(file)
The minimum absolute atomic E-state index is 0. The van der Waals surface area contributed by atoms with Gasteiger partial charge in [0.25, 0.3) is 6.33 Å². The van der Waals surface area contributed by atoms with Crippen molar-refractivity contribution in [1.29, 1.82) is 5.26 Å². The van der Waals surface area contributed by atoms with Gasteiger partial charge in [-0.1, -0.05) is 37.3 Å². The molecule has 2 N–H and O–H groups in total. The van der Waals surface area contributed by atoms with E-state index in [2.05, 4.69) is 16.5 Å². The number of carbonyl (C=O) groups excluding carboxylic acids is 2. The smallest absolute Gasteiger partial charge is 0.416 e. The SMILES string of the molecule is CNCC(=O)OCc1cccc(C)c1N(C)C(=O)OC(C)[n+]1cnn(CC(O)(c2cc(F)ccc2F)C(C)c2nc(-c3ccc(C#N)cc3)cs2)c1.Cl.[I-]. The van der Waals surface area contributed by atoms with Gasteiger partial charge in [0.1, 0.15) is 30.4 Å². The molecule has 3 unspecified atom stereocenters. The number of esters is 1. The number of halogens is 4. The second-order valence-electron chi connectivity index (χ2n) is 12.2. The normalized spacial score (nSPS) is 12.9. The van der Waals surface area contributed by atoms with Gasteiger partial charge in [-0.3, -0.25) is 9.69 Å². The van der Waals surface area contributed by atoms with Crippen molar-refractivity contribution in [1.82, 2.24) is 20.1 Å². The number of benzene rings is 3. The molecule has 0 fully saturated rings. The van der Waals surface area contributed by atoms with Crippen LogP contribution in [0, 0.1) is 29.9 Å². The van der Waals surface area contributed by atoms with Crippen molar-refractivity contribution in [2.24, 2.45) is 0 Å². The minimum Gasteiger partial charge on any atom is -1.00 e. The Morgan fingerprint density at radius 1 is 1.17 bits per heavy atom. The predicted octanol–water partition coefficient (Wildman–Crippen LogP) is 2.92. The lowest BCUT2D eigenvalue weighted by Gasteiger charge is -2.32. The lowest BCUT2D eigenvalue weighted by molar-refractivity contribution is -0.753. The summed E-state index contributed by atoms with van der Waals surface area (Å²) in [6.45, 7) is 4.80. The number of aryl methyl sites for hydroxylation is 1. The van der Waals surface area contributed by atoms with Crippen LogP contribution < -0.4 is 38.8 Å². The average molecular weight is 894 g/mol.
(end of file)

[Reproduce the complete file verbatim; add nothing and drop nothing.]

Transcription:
The minimum absolute atomic E-state index is 0. The van der Waals surface area contributed by atoms with Gasteiger partial charge in [0.25, 0.3) is 6.33 Å². The van der Waals surface area contributed by atoms with Crippen molar-refractivity contribution in [1.29, 1.82) is 5.26 Å². The van der Waals surface area contributed by atoms with Gasteiger partial charge in [-0.1, -0.05) is 37.3 Å². The molecule has 2 N–H and O–H groups in total. The van der Waals surface area contributed by atoms with E-state index in [2.05, 4.69) is 16.5 Å². The number of carbonyl (C=O) groups excluding carboxylic acids is 2. The smallest absolute Gasteiger partial charge is 0.416 e. The SMILES string of the molecule is CNCC(=O)OCc1cccc(C)c1N(C)C(=O)OC(C)[n+]1cnn(CC(O)(c2cc(F)ccc2F)C(C)c2nc(-c3ccc(C#N)cc3)cs2)c1.Cl.[I-]. The van der Waals surface area contributed by atoms with Gasteiger partial charge in [0.1, 0.15) is 30.4 Å². The molecule has 3 unspecified atom stereocenters. The number of esters is 1. The number of halogens is 4. The second-order valence-electron chi connectivity index (χ2n) is 12.2. The normalized spacial score (nSPS) is 12.9. The van der Waals surface area contributed by atoms with Gasteiger partial charge in [-0.3, -0.25) is 9.69 Å². The van der Waals surface area contributed by atoms with Crippen molar-refractivity contribution in [1.82, 2.24) is 20.1 Å². The number of benzene rings is 3. The molecule has 0 fully saturated rings. The van der Waals surface area contributed by atoms with Crippen LogP contribution in [0, 0.1) is 29.9 Å². The van der Waals surface area contributed by atoms with Crippen molar-refractivity contribution in [2.24, 2.45) is 0 Å². The minimum Gasteiger partial charge on any atom is -1.00 e. The Morgan fingerprint density at radius 1 is 1.17 bits per heavy atom. The predicted octanol–water partition coefficient (Wildman–Crippen LogP) is 2.92. The lowest BCUT2D eigenvalue weighted by Gasteiger charge is -2.32. The lowest BCUT2D eigenvalue weighted by molar-refractivity contribution is -0.753. The summed E-state index contributed by atoms with van der Waals surface area (Å²) in [6.45, 7) is 4.80. The number of aryl methyl sites for hydroxylation is 1. The van der Waals surface area contributed by atoms with Crippen LogP contribution < -0.4 is 38.8 Å². The average molecular weight is 894 g/mol.